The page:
In the light of day, though he’s initially a little reluctant, Bhombol too comes around to Arati’s way of thinking, and begins scanning the newspaper, trying to find a job for her. Bani, whom they confide in, is excited and enthusiastic, but the three of them—Arati, Bhombol, and Bani—hide the idea from Bhombol and Bani’s parents. If and when Arati is able to get a job, says Bhombol, they’ll figure out how to break the news to the old people.
Bhombol is the one who gets the application typed out, and who buys all the necessary things to help Arati look ‘fashionable’ when she fears that she won’t get noticed during the interview because all the other applicants will be fashionable, ‘tip-top’. And when Arati gets the job—as a salesgirl, going from door to door to sell a knitting machine—Bhombol accompanies her to her office, encouraging her all the way, waving to her even as she goes up the staircase to the office.
It doesn’t take Arati much time to settle into her job. Initially hesitant, she goes on her first round of cold-calling still shy, but soon finds her feet, soon makes friends. Among her colleagues, all hired at the same time as salesgirls, is the Anglo-Indian Edith Simmons (Vicky Redwood), who quickly becomes Arati’s friend, down to gifting lipstick to Arati, who’s both fascinated as well as somewhat shocked by the boldness of wearing lipstick…
Arati also manages to impress the boss, Himangshu Mukherjee (Haradhan Banerjee), who even praises Arati’s calm, respectful demeanour. After Edith manages to wangle commissions for all the salesgirls (she’s their representative in this matter) from Mr Mukherjee, he tells Arati separately that he would prefer her to be the spokeswoman in future for her colleagues: she isn’t as blunt as Edith, is the implication.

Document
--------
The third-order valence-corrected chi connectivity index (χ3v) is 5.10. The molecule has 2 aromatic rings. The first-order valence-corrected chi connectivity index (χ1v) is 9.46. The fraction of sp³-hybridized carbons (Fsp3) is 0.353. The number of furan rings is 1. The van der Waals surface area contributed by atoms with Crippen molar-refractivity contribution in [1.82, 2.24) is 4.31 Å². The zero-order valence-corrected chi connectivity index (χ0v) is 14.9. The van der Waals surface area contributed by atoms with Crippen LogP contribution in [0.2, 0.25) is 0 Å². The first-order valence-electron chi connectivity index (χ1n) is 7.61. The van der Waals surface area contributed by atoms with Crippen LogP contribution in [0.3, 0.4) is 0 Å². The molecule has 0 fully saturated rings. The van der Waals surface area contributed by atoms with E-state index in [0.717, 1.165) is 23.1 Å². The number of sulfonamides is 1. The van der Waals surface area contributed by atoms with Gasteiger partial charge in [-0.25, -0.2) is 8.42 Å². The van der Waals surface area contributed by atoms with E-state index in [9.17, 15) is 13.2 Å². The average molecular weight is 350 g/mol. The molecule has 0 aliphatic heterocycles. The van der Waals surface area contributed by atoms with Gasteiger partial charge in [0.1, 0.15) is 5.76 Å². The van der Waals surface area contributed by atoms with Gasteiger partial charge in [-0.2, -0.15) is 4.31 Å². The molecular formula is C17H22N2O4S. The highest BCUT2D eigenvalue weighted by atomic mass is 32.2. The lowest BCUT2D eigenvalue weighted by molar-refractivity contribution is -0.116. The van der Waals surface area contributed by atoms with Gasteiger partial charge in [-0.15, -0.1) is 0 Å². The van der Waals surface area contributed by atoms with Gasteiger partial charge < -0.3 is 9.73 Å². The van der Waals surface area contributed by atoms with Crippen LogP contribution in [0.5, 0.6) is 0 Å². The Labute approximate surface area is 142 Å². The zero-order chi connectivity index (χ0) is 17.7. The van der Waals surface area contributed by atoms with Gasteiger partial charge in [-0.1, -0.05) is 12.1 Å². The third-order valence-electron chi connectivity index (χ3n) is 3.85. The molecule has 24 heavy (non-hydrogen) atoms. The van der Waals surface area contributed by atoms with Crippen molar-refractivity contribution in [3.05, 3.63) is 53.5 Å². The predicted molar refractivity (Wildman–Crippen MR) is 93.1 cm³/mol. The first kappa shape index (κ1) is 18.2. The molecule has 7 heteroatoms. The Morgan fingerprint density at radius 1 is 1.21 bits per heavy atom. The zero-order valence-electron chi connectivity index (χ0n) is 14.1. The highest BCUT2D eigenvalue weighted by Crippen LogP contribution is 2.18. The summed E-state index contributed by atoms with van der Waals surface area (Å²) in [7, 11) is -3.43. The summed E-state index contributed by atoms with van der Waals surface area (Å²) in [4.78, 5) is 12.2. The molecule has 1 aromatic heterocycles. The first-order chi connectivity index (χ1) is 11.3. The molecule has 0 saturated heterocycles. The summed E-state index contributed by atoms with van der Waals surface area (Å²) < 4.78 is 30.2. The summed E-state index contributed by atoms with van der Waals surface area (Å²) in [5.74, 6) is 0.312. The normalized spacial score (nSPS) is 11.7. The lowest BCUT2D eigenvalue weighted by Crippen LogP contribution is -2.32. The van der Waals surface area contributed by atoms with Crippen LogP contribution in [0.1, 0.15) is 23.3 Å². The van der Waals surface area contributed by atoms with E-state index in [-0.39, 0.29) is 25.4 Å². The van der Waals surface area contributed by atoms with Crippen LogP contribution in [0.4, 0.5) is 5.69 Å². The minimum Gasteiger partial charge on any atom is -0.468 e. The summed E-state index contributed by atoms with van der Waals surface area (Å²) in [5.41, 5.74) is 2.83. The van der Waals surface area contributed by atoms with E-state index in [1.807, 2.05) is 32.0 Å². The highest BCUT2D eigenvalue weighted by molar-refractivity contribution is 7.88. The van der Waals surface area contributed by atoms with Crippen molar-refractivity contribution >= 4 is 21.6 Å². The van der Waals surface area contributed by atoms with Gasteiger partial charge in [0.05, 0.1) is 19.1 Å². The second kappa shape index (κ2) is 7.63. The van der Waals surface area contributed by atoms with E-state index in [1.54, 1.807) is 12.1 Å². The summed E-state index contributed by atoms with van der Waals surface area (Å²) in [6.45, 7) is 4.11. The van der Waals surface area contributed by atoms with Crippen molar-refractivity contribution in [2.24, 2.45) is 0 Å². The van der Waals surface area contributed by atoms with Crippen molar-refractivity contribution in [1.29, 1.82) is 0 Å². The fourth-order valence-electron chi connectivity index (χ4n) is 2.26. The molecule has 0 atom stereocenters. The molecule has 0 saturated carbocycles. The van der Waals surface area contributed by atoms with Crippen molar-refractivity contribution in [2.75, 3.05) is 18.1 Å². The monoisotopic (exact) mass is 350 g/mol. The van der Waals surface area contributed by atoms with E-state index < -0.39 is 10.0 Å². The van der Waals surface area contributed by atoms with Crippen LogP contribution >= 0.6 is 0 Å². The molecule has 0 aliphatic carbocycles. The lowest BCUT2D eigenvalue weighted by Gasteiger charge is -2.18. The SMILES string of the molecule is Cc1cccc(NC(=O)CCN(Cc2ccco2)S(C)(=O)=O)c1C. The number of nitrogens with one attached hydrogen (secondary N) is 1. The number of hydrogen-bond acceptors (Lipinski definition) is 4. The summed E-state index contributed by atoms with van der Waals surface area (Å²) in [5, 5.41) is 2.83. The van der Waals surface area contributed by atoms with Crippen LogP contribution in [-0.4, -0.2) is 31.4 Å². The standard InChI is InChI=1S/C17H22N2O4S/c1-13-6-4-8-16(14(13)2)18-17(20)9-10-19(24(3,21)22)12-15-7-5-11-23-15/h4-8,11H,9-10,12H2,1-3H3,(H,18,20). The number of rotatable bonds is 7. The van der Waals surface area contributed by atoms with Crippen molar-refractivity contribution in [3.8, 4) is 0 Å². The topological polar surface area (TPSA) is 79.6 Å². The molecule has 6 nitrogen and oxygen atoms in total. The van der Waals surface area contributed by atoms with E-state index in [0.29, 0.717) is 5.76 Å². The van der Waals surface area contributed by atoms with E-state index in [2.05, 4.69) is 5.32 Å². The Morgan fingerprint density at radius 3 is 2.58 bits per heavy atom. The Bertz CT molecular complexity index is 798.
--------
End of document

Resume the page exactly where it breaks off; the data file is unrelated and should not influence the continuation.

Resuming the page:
Before long, Arati is wearing lipstick when going on her rounds. Arati is laughing and chatting with her colleagues. And when she comes home with not just her salary but a solid commission, and bringing with her gifts—toys for Pintu, a sari for Bani, scented tobacco for her mother-in-law, fruit and money for her father-in-law—it’s obvious that Arati is a success at her job.
But what is the impact of this success on those around her? Because, barring Bani and Bhombol, nobody is initially happy about Bani stepping out of the house to work. Bhombol’s father is angry and disappointed, and takes refuge in shutting himself off. He doesn’t rage, he doesn’t use emotional blackmail, but his disapproval is keenly felt. Bhombol’s mother is more resigned to it, but her husband’s pain and anguish affect her too.
And Pintu, angry that his mother is not going to be home all day to look after him and entertain him, is truculent at first, but is easily won over by promises, by toys, by kisses and hugs when Arati does get home.
But somewhere down the line, the balance tips, until Bhombol is telling Arati that she should quit.
What I liked about this film:
The acting, especially that of the actors who play the characters of Arati’s home: Madhabi Mukherjee, Anil Chatterji, Haren Banerjee, Sefalika Devi and Jaya Bhaduri are all uniformly excellent, and very convincing.